Faulty Investment Models
The Securities and Exchange Commission charged four distinct Transamerica entities for misconduct involving faulty investment models. Amid the charges, the SEC ordered the entities to refund $97 million to misled retail investors.
According to the SEC’s order, investors put billions of dollars into mutual funds. Unfortunately for the investors, the money fell under the purview of flawed investment strategies and faulty models developed by investment adviser AEGON USA Investment Management LLC (AUIM).
AUIM is one of the affiliated investment advisers for Transamerica Asset Management Inc. (TAM), Transamerica Financial Advisors Inc. and its affiliated broker-dealer Transamerica Capital Inc. Together, the financial advisory entities claimed they would use AUIM’s quantitative models to drive investment decisions.
Inexperienced Junior Analyst
However, the SEC says that an inexperienced junior AUIM analyst developed the models, and they contained numerous errors. Therefore, the financial models did not work as promised.
When AUIM and TAM learned about the errors, they stopped using the models. However, AUIM and TAM did not disclose this error to their investors.
“Investors were repeatedly misled about the quantitative models being used to manage their investments, which subjected them to significant hidden risks and deprived them of the ability to make informed investment decisions,” said C. Dabney O’Riordan, co-chief of the SEC Enforcement Division’s asset management unit.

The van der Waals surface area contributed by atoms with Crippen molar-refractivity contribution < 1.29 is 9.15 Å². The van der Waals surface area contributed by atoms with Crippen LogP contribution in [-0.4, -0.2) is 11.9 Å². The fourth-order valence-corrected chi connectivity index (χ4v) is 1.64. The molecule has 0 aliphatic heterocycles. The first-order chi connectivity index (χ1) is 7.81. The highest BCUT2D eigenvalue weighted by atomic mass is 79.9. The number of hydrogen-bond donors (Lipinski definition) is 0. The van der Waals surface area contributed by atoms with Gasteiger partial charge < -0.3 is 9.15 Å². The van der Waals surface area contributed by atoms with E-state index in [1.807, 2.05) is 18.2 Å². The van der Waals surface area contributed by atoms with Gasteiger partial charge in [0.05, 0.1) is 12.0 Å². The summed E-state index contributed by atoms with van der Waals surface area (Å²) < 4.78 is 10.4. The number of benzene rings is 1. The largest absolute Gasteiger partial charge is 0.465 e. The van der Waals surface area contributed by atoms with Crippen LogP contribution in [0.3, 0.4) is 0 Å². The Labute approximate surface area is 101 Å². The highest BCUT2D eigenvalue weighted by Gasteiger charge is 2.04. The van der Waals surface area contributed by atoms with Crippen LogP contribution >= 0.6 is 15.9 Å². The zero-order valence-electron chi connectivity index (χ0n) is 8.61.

Without admitting or denying the SEC’s findings, the four Transamerica entities agreed to settle the SEC’s charges and pay nearly $53.3 million in disgorgement, $8 million in interest and a $36.3 million penalty, and will create and administer a fair fund to distribute the entire $97.6 million to affected investors.
In separate orders, the SEC also found that AUIM’s former Global Chief Investment Officer Bradley Beman and AUIM’s former Director of New Initiatives Kevin Giles each caused some of AUIM’s violations. Specifically, the commission found that Beman did not take reasonable steps to make sure the mutual funds’ models worked as intended and that Beman and Giles both contributed to AUIM’s compliance failings related to the development and use of models.
Beman and Giles agreed to settle the SEC’s charges without admitting or denying the findings. They will pay, respectively, $65,000 and $25,000 in penalties that also will be distributed to affected investors.